CHAPTER 5Surviving an Active Shooter Incident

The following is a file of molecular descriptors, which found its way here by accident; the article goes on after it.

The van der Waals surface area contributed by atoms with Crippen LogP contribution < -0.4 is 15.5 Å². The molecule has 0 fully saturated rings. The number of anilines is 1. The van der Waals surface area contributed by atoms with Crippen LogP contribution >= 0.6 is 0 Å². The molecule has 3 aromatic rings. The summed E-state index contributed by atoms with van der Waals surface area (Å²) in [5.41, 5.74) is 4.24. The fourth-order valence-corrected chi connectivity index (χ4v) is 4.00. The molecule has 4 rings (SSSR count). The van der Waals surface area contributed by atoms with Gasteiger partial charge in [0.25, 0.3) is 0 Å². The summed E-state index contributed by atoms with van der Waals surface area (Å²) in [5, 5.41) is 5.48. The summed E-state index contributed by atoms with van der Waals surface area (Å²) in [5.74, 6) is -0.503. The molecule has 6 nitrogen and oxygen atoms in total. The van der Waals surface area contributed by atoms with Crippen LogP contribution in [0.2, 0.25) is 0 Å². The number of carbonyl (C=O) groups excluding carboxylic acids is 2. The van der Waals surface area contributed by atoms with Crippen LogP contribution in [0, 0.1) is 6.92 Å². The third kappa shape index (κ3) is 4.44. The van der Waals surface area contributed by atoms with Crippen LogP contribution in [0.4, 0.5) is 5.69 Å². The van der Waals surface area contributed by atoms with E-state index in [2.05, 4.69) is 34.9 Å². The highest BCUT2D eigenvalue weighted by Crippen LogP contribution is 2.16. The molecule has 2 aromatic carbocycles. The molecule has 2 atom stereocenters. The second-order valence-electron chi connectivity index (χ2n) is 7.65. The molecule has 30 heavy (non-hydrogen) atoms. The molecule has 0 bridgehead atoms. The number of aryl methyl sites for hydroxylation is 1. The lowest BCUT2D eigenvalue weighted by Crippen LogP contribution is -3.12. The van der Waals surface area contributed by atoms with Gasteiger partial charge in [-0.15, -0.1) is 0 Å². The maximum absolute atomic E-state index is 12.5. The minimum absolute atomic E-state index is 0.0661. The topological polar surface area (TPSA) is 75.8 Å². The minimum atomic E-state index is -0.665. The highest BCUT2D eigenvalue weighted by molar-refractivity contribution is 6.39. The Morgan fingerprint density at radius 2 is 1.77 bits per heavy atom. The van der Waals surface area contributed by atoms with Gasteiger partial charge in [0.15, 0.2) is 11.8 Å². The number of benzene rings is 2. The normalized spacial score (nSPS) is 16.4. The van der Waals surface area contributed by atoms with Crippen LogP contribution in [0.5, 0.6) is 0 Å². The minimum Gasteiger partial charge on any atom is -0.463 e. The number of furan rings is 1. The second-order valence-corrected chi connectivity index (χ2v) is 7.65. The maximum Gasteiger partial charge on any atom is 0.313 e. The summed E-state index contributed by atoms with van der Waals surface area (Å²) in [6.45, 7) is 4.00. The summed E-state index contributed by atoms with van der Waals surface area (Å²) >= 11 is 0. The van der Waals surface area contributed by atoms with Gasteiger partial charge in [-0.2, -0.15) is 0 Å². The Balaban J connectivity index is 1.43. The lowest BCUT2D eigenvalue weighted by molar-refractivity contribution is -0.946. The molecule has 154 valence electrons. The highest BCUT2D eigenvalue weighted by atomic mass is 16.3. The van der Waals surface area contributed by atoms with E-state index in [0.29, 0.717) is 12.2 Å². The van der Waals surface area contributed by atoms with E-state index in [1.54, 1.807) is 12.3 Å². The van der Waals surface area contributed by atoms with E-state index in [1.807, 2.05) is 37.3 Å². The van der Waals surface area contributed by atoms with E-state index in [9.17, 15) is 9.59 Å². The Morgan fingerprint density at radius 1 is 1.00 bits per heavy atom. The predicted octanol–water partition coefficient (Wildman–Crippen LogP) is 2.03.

IT SEEMS THAT NO MORE THAN a few weeks go by before there is another breaking news headline advising of an active shooter incident in an office or other commercial setting or at a school, church, or hospital. Federal, state, and local law enforcement agencies report that these incidents are on the rise, but what exactly is an active shooter, and how do these acts of violence differ from other shootings? The Federal Bureau of Investigation (FBI) defines an active shooter as “an individual actively engaged in killing or attempting to kill people in a populated area. Implicit in this definition is the shooter's use of one or more firearms.”1 This definition is a bit different from the FBI's previous definition, which had the added requirement of the incident being perpetrated in a “confined and populated area.”2 It is worth noting that while the most dangerous active shooter incidents are perpetrated in confined and populated areas, a number of incidents have occurred outdoors, absent structural confinement, and these incidents are as difficult to flee as incidents perpetrated in a building or theater. Escape, even outdoors, is difficult because crowd movement hinders or makes impossible even properly considered action. The shooting in Las Vegas on October 1, 2017, perpetrated by Stephen Paddock is an example of this dynamic. Running directly away from a shooter firing from an elevated position in an open ...

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